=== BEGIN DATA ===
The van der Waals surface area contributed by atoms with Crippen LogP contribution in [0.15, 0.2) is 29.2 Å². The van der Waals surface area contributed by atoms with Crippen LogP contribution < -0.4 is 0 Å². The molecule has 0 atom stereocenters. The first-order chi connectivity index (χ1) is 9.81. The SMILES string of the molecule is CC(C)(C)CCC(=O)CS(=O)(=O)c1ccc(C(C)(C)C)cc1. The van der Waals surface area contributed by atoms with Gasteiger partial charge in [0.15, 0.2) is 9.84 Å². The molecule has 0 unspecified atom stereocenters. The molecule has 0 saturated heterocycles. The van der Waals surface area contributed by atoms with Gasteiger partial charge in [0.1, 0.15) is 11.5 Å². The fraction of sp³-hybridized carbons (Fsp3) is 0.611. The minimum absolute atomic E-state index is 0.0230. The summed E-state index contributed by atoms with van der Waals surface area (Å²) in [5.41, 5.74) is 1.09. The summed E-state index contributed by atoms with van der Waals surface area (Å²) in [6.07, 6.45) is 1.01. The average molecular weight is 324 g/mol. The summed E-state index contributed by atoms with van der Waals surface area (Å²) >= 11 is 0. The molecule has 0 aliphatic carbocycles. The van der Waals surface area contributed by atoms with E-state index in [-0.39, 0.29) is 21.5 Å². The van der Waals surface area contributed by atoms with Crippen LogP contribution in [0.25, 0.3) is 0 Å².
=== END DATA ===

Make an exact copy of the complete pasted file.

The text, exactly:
The van der Waals surface area contributed by atoms with Crippen LogP contribution in [0.15, 0.2) is 29.2 Å². The van der Waals surface area contributed by atoms with Crippen LogP contribution < -0.4 is 0 Å². The molecule has 0 atom stereocenters. The first-order chi connectivity index (χ1) is 9.81. The SMILES string of the molecule is CC(C)(C)CCC(=O)CS(=O)(=O)c1ccc(C(C)(C)C)cc1. The van der Waals surface area contributed by atoms with Gasteiger partial charge in [0.15, 0.2) is 9.84 Å². The molecule has 0 unspecified atom stereocenters. The molecule has 0 saturated heterocycles. The van der Waals surface area contributed by atoms with Gasteiger partial charge in [0.1, 0.15) is 11.5 Å². The fraction of sp³-hybridized carbons (Fsp3) is 0.611. The minimum absolute atomic E-state index is 0.0230. The summed E-state index contributed by atoms with van der Waals surface area (Å²) in [5.41, 5.74) is 1.09. The summed E-state index contributed by atoms with van der Waals surface area (Å²) in [6.07, 6.45) is 1.01. The average molecular weight is 324 g/mol. The summed E-state index contributed by atoms with van der Waals surface area (Å²) >= 11 is 0. The molecule has 0 aliphatic carbocycles. The van der Waals surface area contributed by atoms with E-state index in [-0.39, 0.29) is 21.5 Å². The van der Waals surface area contributed by atoms with Crippen LogP contribution in [0.25, 0.3) is 0 Å².